Growing up, my family was not a grace-saying family. Now, however, we say grace.
When I was young, dinner was a sacred time. We waited until Dad filled his plate and passed the serving dishes around. Then we talked, laughed, and ate. There was also serious business discussed. Sometimes, scoldings happened at that table. But we experienced love and discipline at the same time. We learned social graces such as take your elbows off the table, use a fork, not your fingers, and don’t talk with food in your mouth. We connected with our parents and each other.
Now, in our busy lives, we often grab meals whenever and wherever we can. We may eat in the car on the way to the next thing or sit in front of the television looking to be entertained. I’ve even caught myself eating while standing in the kitchen, preparing our next meal. Talk about multitasking.
I’ve been trying to get my family back to the table. The table isn’t always the actual dining table. It may be the picnic table outside or when everyone uses TV trays in the same room. Anyplace we can talk. We share about our days, goals, and dreams. Someone always tells a joke. One of us is always the loud eater and one a picky eater. It doesn’t matter because we are doing it together. It’s where we make memories. Like the time there was a fight over the last wonton. Or the time milk spurted out of someone’s mouth when they laughed.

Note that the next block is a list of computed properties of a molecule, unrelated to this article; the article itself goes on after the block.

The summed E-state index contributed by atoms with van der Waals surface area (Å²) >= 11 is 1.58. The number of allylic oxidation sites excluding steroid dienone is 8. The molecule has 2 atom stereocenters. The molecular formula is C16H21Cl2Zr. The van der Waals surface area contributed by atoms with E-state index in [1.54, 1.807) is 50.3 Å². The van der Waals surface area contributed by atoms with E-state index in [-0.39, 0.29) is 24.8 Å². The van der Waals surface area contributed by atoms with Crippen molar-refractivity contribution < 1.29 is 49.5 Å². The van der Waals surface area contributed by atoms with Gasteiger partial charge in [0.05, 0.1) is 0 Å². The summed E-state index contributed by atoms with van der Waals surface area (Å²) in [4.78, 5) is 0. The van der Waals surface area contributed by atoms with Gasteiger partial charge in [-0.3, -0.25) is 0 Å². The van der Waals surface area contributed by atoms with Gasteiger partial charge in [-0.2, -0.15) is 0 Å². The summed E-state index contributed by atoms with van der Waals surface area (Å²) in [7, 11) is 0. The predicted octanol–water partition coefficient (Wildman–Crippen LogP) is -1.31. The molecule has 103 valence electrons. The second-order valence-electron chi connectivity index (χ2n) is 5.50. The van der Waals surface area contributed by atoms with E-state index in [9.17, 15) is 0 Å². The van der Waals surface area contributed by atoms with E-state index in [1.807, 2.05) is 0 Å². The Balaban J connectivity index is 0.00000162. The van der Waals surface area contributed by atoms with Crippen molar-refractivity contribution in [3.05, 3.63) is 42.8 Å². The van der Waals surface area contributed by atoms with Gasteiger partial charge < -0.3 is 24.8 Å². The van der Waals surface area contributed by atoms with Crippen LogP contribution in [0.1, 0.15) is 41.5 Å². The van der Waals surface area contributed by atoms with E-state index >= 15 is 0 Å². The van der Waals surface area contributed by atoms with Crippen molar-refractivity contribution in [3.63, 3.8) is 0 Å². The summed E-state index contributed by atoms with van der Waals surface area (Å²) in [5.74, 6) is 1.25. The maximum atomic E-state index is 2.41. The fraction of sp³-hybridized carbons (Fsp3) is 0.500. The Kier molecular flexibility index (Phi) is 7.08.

We are reconnecting—learning about Grandpa’s job or what happened at school that day. It may seem insignificant, but the twenty to thirty minutes we spend at the table are the day’s best moments.
The most important part is saying grace, as Jesus did. The kids learn to offer thanks and bless their food at the table. We acknowledge that God provides and that He is in our midst.
Plan for your family to have meals together. It may seem chaotic initially, but in time your family will also be saying grace together.
(photo courtesy of pixabay.com.)
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